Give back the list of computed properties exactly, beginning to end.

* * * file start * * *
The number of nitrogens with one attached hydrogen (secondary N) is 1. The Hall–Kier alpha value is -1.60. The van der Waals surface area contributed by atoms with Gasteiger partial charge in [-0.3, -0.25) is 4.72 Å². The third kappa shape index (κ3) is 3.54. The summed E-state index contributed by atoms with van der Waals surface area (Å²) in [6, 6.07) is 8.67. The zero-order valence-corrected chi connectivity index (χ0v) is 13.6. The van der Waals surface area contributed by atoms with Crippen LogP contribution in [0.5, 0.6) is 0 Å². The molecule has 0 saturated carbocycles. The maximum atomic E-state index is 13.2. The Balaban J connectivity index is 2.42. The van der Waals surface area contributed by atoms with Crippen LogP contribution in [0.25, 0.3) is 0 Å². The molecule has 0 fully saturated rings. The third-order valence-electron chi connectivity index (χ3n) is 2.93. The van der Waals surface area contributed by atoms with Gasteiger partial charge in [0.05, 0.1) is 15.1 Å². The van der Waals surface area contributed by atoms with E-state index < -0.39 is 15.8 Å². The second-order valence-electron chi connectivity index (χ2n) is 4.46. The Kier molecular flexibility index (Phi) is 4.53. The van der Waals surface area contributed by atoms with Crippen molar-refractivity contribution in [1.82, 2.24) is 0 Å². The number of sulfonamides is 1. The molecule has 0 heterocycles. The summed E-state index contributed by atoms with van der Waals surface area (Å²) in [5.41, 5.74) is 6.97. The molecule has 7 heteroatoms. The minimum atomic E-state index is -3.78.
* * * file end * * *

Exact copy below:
The number of nitrogens with one attached hydrogen (secondary N) is 1. The Hall–Kier alpha value is -1.60. The van der Waals surface area contributed by atoms with Gasteiger partial charge in [-0.3, -0.25) is 4.72 Å². The third kappa shape index (κ3) is 3.54. The summed E-state index contributed by atoms with van der Waals surface area (Å²) in [6, 6.07) is 8.67. The zero-order valence-corrected chi connectivity index (χ0v) is 13.6. The van der Waals surface area contributed by atoms with Crippen LogP contribution in [0.5, 0.6) is 0 Å². The molecule has 0 saturated carbocycles. The maximum atomic E-state index is 13.2. The Balaban J connectivity index is 2.42. The van der Waals surface area contributed by atoms with Crippen LogP contribution in [0.25, 0.3) is 0 Å². The molecule has 0 fully saturated rings. The third-order valence-electron chi connectivity index (χ3n) is 2.93. The van der Waals surface area contributed by atoms with Gasteiger partial charge in [0.05, 0.1) is 15.1 Å². The van der Waals surface area contributed by atoms with E-state index < -0.39 is 15.8 Å². The second-order valence-electron chi connectivity index (χ2n) is 4.46. The Kier molecular flexibility index (Phi) is 4.53. The van der Waals surface area contributed by atoms with Crippen molar-refractivity contribution in [1.82, 2.24) is 0 Å². The number of sulfonamides is 1. The molecule has 0 heterocycles. The summed E-state index contributed by atoms with van der Waals surface area (Å²) in [5.41, 5.74) is 6.97. The molecule has 7 heteroatoms. The minimum atomic E-state index is -3.78.